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Comment Re:This article doesn't help me (Score 1) 535

1) To the person who makes the hiring decision, make it clear that the person sucks up more money than they make the company. Make it a pure business decision.

2) Make it easy - very few people enjoy firing people. It is not only confrontational, but it often means admitting you were wrong in hiring in the first place. Give your boss as much of an emotional out as possible.

3) Have the meeting where you solidly and without malice make your case. If your boss isn't going to fire the guy right then and there, but until X, Y, or Z are completed then your boss is going to pussy out. Institutional inertia will set in. Say "I appreciate that you're in a tight spot with this project. What can we do to make this work." When it doesn't work, have a follow up meeting that puts the decision not to fire back in your bosses line of sight, and show that, indeed, it's continuing to not work out. Do NOT say "I told you so." You'll just make your boss resistant.

4) Once the problematic developer is gone, have a follow up discussion that shows it was the right call. Again, don't say I told you so. Say "Thanks for taking care of that. I know it was tough, but it's really working out"

Your job is to make your boss look good by kicking this person to the curb. You're approaching your boss and assisting them in making an informed decision.

Of course, if you're just trying to get someone fired out of spite, that's trickier.

Comment I'm a manager... (Score 3, Insightful) 535

The vast majority of my job in a management capacity is to translate from geek to suit and back again. The guy who owns my company, my direct boss, is not technically minded. The man has fantastic ideas, but couldn't write a lick of code or install a server to save his life.

The company is lucky to have someone like me. Many do not. And in the absence of an interpreter, you bet your ass that closing a lot of tickets in the bug tracker will mean dick when it comes to convincing your boss who doesn't read the bug tracker to not fire you. And frankly, pulling out the metrics to show that you're valuable is exactly the kind of strategic bragging you're arguing against.

You can fire a developer who is leading in resolutions and completed requirements. It happens every day. The job is not just to make sure that you're working your butt off, but that your boss knows it. Help them to make informed decisions. It may suck, but you know what, that's life.

Comment Languages don't matter (Score 5, Insightful) 537

I make the hiring decisions at my company. I check to see if people can solve complex problems. I don't care what language you know. You can learn PHP in a couple of hours. Sure, your first 5.000 SLOC are going to look like whatever language you know best, but right out of college your first 5.000 SLOC are going to suck anyway.

Learning a bunch of languages has the advantage that you learn what concepts are universal to programming and what are just entrenched in the language, but what really matters is learning to think algorithmically, no matter how many languages you know, be it one or one thousand.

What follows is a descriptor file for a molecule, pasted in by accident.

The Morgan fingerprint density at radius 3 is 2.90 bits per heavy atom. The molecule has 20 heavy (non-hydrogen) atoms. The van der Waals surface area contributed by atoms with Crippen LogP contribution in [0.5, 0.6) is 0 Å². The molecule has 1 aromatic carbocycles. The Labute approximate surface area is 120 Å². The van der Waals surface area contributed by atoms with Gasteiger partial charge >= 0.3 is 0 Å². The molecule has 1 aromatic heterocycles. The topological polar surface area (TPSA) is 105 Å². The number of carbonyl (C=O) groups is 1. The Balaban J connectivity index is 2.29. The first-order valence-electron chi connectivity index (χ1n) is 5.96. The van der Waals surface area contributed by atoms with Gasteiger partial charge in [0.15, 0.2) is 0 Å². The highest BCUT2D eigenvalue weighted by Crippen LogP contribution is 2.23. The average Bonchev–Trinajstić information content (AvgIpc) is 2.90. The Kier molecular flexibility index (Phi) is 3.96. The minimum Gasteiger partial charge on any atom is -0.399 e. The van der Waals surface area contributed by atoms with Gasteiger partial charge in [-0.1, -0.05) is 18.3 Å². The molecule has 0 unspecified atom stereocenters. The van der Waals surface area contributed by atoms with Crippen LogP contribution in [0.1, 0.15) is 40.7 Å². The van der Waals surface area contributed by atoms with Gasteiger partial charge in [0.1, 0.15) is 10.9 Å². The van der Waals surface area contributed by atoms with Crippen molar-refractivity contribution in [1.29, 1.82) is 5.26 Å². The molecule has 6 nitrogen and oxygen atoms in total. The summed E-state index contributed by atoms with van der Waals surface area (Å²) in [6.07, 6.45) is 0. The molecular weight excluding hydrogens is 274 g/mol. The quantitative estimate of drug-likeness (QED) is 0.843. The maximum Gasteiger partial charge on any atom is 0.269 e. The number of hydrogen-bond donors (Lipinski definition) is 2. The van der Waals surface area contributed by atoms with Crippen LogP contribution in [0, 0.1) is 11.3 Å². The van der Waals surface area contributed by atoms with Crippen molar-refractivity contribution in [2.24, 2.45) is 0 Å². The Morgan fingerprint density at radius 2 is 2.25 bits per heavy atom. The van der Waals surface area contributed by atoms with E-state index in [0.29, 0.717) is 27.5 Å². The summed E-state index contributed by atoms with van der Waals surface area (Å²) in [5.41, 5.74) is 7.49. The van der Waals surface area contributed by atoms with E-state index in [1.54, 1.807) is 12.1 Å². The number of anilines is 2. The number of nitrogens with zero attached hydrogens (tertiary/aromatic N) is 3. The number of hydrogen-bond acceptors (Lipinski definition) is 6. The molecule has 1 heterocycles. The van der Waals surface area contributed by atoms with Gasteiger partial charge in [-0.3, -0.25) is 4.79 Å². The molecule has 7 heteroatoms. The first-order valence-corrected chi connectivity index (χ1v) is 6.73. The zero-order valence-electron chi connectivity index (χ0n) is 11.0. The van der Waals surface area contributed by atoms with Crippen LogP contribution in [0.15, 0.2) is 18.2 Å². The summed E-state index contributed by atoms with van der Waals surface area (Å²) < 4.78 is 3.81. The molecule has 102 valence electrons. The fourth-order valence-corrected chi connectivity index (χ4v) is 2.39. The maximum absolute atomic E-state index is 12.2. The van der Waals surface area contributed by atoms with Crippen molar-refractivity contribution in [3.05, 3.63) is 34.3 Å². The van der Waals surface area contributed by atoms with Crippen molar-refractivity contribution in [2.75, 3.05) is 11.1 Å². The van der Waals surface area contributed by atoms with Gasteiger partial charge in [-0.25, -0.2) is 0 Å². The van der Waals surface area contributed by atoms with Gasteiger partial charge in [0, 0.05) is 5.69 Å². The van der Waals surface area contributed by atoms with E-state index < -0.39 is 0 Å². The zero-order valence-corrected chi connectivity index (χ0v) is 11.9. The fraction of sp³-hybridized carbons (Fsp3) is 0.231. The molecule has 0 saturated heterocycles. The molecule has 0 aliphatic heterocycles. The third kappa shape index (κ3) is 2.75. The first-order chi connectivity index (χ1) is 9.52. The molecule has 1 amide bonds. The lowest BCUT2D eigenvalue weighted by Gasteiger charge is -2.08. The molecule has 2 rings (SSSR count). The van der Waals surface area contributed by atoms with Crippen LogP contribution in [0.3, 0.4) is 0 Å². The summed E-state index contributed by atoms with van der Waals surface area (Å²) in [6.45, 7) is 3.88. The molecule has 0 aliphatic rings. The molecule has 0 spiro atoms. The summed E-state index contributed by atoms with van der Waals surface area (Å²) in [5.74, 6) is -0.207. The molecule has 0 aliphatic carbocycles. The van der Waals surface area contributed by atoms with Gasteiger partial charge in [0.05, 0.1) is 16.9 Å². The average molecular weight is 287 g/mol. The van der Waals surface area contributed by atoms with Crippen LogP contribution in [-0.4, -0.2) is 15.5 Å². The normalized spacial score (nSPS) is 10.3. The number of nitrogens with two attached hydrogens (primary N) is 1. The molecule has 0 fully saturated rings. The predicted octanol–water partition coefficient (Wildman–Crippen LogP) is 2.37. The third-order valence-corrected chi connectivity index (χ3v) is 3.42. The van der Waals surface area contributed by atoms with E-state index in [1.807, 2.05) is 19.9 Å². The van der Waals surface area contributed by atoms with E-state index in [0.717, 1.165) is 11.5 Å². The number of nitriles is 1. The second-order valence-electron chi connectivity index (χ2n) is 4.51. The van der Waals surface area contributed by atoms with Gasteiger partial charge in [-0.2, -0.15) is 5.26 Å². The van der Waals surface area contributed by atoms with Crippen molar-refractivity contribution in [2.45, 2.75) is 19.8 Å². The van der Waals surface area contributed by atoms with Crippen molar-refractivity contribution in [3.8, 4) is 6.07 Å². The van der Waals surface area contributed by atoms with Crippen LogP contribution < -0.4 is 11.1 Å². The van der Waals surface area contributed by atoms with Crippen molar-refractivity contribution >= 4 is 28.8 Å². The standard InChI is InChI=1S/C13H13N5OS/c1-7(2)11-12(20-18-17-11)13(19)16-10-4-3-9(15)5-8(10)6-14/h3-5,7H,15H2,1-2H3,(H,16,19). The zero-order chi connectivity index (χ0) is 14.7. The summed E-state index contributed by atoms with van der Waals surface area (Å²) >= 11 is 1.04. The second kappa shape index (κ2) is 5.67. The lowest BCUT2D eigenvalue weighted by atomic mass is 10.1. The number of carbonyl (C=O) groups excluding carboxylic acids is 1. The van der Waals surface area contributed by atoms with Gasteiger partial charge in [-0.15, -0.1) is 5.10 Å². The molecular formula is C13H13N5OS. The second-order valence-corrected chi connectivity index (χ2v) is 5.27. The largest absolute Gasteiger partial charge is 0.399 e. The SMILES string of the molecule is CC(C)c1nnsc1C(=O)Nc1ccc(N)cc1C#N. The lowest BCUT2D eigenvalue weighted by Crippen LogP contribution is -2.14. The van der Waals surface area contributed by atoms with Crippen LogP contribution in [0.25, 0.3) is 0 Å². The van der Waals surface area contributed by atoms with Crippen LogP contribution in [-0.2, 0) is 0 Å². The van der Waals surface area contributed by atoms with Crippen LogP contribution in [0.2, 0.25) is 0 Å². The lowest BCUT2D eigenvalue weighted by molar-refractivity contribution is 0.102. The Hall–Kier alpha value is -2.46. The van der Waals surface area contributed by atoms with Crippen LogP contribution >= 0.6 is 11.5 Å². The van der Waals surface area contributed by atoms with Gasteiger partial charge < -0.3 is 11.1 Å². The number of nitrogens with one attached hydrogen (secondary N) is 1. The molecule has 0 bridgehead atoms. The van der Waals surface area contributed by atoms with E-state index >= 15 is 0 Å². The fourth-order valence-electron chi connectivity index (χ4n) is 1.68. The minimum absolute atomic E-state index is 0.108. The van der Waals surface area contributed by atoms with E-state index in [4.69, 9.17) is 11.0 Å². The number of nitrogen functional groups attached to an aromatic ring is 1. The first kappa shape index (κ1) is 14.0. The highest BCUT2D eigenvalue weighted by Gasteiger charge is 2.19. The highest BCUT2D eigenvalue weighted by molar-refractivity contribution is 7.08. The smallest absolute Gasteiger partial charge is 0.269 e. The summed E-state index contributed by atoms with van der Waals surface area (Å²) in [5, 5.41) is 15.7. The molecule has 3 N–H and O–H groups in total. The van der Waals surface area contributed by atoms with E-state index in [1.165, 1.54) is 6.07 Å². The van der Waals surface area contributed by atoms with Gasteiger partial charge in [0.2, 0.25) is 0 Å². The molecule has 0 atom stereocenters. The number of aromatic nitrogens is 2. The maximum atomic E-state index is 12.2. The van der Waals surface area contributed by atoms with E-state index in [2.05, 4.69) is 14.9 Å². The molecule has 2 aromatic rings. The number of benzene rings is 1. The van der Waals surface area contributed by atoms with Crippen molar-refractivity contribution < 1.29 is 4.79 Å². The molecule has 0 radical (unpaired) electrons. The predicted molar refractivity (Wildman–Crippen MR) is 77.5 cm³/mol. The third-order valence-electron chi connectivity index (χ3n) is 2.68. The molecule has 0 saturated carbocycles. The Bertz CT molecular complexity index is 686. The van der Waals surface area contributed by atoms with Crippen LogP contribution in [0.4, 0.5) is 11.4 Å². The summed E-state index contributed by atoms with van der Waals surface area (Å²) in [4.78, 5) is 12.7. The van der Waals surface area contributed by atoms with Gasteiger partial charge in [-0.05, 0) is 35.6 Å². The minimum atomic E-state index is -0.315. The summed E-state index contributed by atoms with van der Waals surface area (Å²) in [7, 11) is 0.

It sounds like you've already made your decision about which school you're attending, you just want some assurance that this education won't be wasted. Let me assure you that it won't.

Comment Re:Coding standards (Score 1) 345

In my experience code reviews trap errors all the time. Second sets of eyes catch stuff like "You forgot to set the status property there" or "that's an off by one error in that loop".

Most commercial code is written with an iterative design/implement cycle. This causes code paths to grow rapidly. A programmer writing the code is constantly updating his mental model of all code paths. A developer coming in on feature complete code has to build his mental model from scratch - he's going to catch code paths and exceptional cases that grew up in development.

In my experience, a solid, robust test suite can automate the edit/run/check cycle while in development, and is great at catching regressions in the future. But short of true waterfall development, where you have an exceptionally rigid spec, it's really really tough to make sure you're test suite catches every code path - especially since modern dev practices (objects/exceptions) create implicit rather than implicit routes through your code.

This is my experience, however. Maybe I'm not working at a high end enough shop that every dev is unlikely to make these kinds of basic-but-potentially-shippable errors. But that's the beauty of a well thought out dev process - those of us less talented can be more likely to produce something of quality.

Comment We do this. It's valuable. (Score 1) 345

In my shop, there is no formal code review process. But informally, we all have to maintain this stuff, and there aren't enough of us that everyone gets one nice, clearly demarcated area of responsibility. So in that principle, there is a strong informal process.

In the course of designing a piece of software, or subsystem there is a lot of "Okay, here is my approach. See any pitfalls?" During implementation, there is a lot of over the shoulder "could you take this over?". And once a piece of code is ready to be merged into trunk, a fresh pair of eyes are pulled over, and the code is looked over.

It's a lightweight process, code gets checked numerous times, and we don't run into cases where you suddenly have to review several thousands of lines of code. This has caught numerous bugs, time and time again, and catches the kinds of bugs that user level testing can be the worst at finding - corner cases and intermittent issues.

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